Thomas Witten

Last updated

Thomas Witten is an American theoretical physicist working in the field of soft matter physics.

Physicist scientist who does research in physics

A physicist is a scientist who specializes in the field of physics, which encompasses the interactions of matter and energy at all length and time scales in the physical universe. Physicists generally are interested in the root or ultimate causes of phenomena, and usually frame their understanding in mathematical terms. Physicists work across a wide range of research fields, spanning all length scales: from sub-atomic and particle physics, through biological physics, to cosmological length scales encompassing the universe as a whole. The field generally includes two types of physicists: experimental physicists who specialize in the observation of physical phenomena and the analysis of experiments, and theoretical physicists who specialize in mathematical modeling of physical systems to rationalize, explain and predict natural phenomena. Physicists can apply their knowledge towards solving practical problems or to developing new technologies.

Soft matter subfield of condensed matter comprising a variety of physical systems that are deformed or structurally altered by thermal or mechanical stress of the magnitude of thermal fluctuations

Soft matter or soft condensed matter is a subfield of condensed matter comprising a variety of physical systems that are deformed or structurally altered by thermal or mechanical stress of the magnitude of thermal fluctuations. They include liquids, colloids, polymers, foams, gels, granular materials, liquid crystals, and a number of biological materials. These materials share an important common feature in that predominant physical behaviors occur at an energy scale comparable with room temperature thermal energy. At these temperatures, quantum aspects are generally unimportant. Pierre-Gilles de Gennes, who has been called the "founding father of soft matter," received the Nobel Prize in physics in 1991 for discovering that methods developed for studying order phenomena in simple systems can be generalized to the more complex cases found in soft matter, in particular, to the behaviors of liquid crystals and polymers.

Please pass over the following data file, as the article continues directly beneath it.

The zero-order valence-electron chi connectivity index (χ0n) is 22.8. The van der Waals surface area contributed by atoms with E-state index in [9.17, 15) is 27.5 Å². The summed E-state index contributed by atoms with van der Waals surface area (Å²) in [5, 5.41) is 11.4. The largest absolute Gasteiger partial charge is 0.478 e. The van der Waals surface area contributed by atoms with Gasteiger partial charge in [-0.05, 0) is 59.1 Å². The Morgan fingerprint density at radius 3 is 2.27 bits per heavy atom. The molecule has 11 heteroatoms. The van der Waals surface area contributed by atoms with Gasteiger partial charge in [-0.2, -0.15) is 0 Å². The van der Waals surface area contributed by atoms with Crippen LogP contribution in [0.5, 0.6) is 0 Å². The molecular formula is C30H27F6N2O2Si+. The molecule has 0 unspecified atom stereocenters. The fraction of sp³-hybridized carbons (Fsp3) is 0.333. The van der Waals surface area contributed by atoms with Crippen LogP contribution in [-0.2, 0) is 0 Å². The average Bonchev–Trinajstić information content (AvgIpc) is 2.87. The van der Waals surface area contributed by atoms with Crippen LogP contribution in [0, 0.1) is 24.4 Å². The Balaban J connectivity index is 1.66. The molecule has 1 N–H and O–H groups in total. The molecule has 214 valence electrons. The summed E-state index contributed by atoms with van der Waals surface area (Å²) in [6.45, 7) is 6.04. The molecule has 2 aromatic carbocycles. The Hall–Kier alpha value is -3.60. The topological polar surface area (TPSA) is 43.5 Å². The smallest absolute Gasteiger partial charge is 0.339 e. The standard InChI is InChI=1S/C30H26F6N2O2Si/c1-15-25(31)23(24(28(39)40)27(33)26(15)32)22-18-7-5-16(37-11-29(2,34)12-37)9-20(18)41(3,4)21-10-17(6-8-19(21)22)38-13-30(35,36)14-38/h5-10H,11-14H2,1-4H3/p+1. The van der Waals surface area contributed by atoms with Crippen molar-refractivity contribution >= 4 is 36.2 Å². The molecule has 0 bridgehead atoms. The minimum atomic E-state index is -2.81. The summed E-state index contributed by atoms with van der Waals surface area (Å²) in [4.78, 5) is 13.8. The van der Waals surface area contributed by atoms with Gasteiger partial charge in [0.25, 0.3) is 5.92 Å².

Biography

Witten received his doctorate in physics in 1971 from the University of California, San Diego. He is currently the Homer J. Livingston Professor in the James Franck Institute at the University of Chicago. He is known in particular for his pioneering work on diffusion-limited aggregation, [1] crumpled sheets [2] and coffee rings. [3] [4] His current research interests include polymers, complex fluids and granular materials. [5] He cowrote the "Structured Fluids: Polymers, Colloids, Surfactants" (ISBN   019958382X) together with Philip Pincus.

University of California, San Diego public university in San Diego, California, United States

The University of California, San Diego, also known as UCSD, is a public research university located in the La Jolla neighborhood of San Diego, California, in the United States. The university occupies 2,141 acres (866 ha) near the coast of the Pacific Ocean with the main campus resting on approximately 1,152 acres (466 ha). Established in 1960 near the pre-existing Scripps Institution of Oceanography, UC San Diego is the seventh oldest of the 10 University of California campuses and offers over 200 undergraduate and graduate degree programs, enrolling approximately 30,000 undergraduate and 8,500 graduate students.

The James Franck Institute of the University of Chicago conducts interdisciplinary research in physics, chemistry and materials science. Scientists at the institute include those interested in condensed matter physics, physical chemistry, materials chemistry, atomic, molecular, and optical (AMO) physics, geophysics, and biophysics.

University of Chicago Private research university in Chicago, Illinois, United States

The University of Chicago is a private research university in Chicago, Illinois. The university is composed of an undergraduate college, various graduate programs and interdisciplinary committees organized into five academic research divisions and seven professional schools. Beyond the arts and sciences, Chicago is also well known for its professional schools, which include the Pritzker School of Medicine, the Booth School of Business, the Law School, the School of Social Service Administration, the Harris School of Public Policy Studies, the Divinity School and the Graham School of Continuing Liberal and Professional Studies. The university holds top-ten positions in various national and international rankings.